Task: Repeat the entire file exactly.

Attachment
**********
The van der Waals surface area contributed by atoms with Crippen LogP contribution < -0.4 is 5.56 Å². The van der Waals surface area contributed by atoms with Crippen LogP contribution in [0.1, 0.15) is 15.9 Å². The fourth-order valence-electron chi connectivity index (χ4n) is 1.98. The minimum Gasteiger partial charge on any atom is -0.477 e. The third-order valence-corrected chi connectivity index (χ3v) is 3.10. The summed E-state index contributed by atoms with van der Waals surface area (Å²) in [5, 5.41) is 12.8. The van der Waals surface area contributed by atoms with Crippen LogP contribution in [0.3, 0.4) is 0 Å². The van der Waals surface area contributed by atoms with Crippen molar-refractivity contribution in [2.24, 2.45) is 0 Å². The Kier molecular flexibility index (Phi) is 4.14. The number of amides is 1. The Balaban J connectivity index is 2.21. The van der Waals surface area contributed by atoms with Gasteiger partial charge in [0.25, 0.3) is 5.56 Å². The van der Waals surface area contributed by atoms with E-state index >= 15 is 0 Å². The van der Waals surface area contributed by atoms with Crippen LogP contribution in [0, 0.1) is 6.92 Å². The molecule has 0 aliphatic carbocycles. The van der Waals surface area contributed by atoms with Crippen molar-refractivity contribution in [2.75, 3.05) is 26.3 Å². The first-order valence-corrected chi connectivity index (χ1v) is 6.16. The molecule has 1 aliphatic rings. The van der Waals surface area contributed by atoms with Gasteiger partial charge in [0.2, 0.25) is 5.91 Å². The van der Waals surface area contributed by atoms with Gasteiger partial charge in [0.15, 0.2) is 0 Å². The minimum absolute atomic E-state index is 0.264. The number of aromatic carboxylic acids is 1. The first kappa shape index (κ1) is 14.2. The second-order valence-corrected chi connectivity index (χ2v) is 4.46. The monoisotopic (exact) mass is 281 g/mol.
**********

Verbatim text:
The van der Waals surface area contributed by atoms with Crippen LogP contribution < -0.4 is 5.56 Å². The van der Waals surface area contributed by atoms with Crippen LogP contribution in [0.1, 0.15) is 15.9 Å². The fourth-order valence-electron chi connectivity index (χ4n) is 1.98. The minimum Gasteiger partial charge on any atom is -0.477 e. The third-order valence-corrected chi connectivity index (χ3v) is 3.10. The summed E-state index contributed by atoms with van der Waals surface area (Å²) in [5, 5.41) is 12.8. The van der Waals surface area contributed by atoms with Crippen LogP contribution in [0.3, 0.4) is 0 Å². The van der Waals surface area contributed by atoms with Crippen molar-refractivity contribution in [2.24, 2.45) is 0 Å². The Kier molecular flexibility index (Phi) is 4.14. The number of amides is 1. The Balaban J connectivity index is 2.21. The van der Waals surface area contributed by atoms with Gasteiger partial charge in [0.25, 0.3) is 5.56 Å². The van der Waals surface area contributed by atoms with E-state index >= 15 is 0 Å². The van der Waals surface area contributed by atoms with Crippen LogP contribution in [0, 0.1) is 6.92 Å². The molecule has 0 aliphatic carbocycles. The van der Waals surface area contributed by atoms with Crippen molar-refractivity contribution in [2.75, 3.05) is 26.3 Å². The first-order valence-corrected chi connectivity index (χ1v) is 6.16. The molecule has 1 aliphatic rings. The van der Waals surface area contributed by atoms with Gasteiger partial charge in [0.2, 0.25) is 5.91 Å². The van der Waals surface area contributed by atoms with Gasteiger partial charge in [0.15, 0.2) is 0 Å². The minimum absolute atomic E-state index is 0.264. The number of aromatic carboxylic acids is 1. The first kappa shape index (κ1) is 14.2. The second-order valence-corrected chi connectivity index (χ2v) is 4.46. The monoisotopic (exact) mass is 281 g/mol.